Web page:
Go To The Homepage
Features
Hot Spots

GRASSY CHANNEL IN GREAT BAY

Most say Great Bay, some say the ICW. Preferences aside, the fact of the matter is that the approximately three-mile long and 3/4-mile wide swath stretching from Buoy 139 in Great Bay to the top of Little Beach in Brigantine at Little Egg Inlet (see Homeport chart #11), is the perfect venue to experience all that springtime fishing has to offer along Jersey’s bayside coastline.
By Tom Pagliaroli
GRASSY CHANNEL IN GREAT BAY

To be sure, the April through June period offers prime opportunities for the likes of striped bass, black drum, blues and fluke, with the latter a viable top end o’ the channel target through September.

In the summertime you’ll also find a mix of kingfish, croakers, snapper and cocktail blues and blowfish. You’ll also find an exciting way to spend a sweaty July evening playing catch and release with Grassy’s rip-your-face-off menhaden and mackerel munching brown sharks.

However, it’s the April, May and June period that exemplifies the angling intensity that this over achieving venue has to offer.

Named for the predominant sea lettuce vegetation (Ulva Lacttucca in marine biologist parlance) along the bottom, the channel’s structure also includes patches of oyster and mussel beds, which spring drum and stripers just love. The mean depth fluctuates between 6 and 8 feet, with a maximum reach between 13 and 14 feet. According to Grassy guru Scottie Albertson at Scott’s Bait & Tackle on Mystic Island, there are two sloughs with depths approaching 18 feet, which he calls “best for fluke from mid-August through September until the season closes.”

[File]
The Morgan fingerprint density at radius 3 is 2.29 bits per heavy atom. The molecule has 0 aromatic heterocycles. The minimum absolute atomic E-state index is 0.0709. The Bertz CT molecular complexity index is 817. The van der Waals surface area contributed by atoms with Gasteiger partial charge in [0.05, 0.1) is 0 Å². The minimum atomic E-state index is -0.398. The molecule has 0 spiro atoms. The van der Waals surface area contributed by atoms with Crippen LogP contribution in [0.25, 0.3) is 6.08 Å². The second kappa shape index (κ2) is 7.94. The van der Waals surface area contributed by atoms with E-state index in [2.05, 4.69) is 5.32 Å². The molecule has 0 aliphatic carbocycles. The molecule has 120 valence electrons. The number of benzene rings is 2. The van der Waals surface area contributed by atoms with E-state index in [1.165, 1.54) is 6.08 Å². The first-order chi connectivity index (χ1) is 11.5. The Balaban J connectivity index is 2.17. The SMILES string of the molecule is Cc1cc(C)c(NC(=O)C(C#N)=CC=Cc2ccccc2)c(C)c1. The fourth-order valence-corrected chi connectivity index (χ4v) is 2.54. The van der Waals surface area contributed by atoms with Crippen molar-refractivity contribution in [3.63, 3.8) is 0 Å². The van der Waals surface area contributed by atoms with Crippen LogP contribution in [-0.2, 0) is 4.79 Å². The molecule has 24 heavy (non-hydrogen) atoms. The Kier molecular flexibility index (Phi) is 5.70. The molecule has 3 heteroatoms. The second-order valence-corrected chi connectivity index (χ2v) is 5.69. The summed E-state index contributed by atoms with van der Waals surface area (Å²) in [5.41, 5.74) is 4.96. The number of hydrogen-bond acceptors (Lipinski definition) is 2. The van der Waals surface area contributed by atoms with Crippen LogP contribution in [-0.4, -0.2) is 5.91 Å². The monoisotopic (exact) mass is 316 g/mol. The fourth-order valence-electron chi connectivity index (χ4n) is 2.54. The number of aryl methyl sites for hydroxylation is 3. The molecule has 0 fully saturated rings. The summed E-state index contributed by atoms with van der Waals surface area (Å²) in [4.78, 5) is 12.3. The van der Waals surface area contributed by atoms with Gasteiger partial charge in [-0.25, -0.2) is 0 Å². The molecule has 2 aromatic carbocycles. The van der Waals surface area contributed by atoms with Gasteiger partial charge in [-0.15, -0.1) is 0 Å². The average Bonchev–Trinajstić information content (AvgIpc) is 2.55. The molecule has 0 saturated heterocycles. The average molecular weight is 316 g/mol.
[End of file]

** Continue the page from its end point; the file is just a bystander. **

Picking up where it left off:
Typically, newly arriving linesiders appear in mid to late March, joining the ranks of Mullica bass that have moved down into the bay. The bass will range from 16 to 32 inches although fish in excess of 40 inches are caught on occasion. While bloodworms are the preferred entrée along the flats at Graveling Point, fresh clam is the jam for bass in the Grass.

The drum rolls begin in late April and continue into the first week or two of June. While this fishery continues to improve from decades gone by, it does fluctuate from year to year. Grassy boomers to 60-plus pounds are common, and there are reports every season of a few boomers in the 70s coming over the gunwales. Drum are all about fresh chowder clam sitting pretty on the bottom, and it’s a given that it will be necessary to smash open a few and toss them over to get things going. Don’t skimp on the bivalve - better figure on a bushel for a drum beat. By all means contact area bait shops to reserve a basket because when the booming begins this bait can suddenly become scarce.

Maniacal swarms of 3/4- to 2-1/2-pound bluefish invade Grassy en masse by the second week in May, and as if on cue, the stripers begin their exodus. The rampage continues through June, with trips of mackerel and a trolled No. 3 Clark spoon wreaking havoc on the hordes.

Grassy fluke are notoriously fond of spearing as soon as this baitfish shows in May, right around the season opener. The squid/spearing tandem and a spearing on a 3/8- to 3/4-ounce Spro bucktail will put a limit in the livewell, especially during the early going. From mid-June through the summer and into September, the tried ‘n true Tuckerton Sandwich (calamari/killie combo) is the go-to for some keepers.

Grassy flounder generally max at 21 to 22 inches, but during the last week or so of the season in the deeper reaches up by Little Beach, a live snapper, spot, finger or peanut could put a 2-foot flatfish on ice.

Explore Product Partners: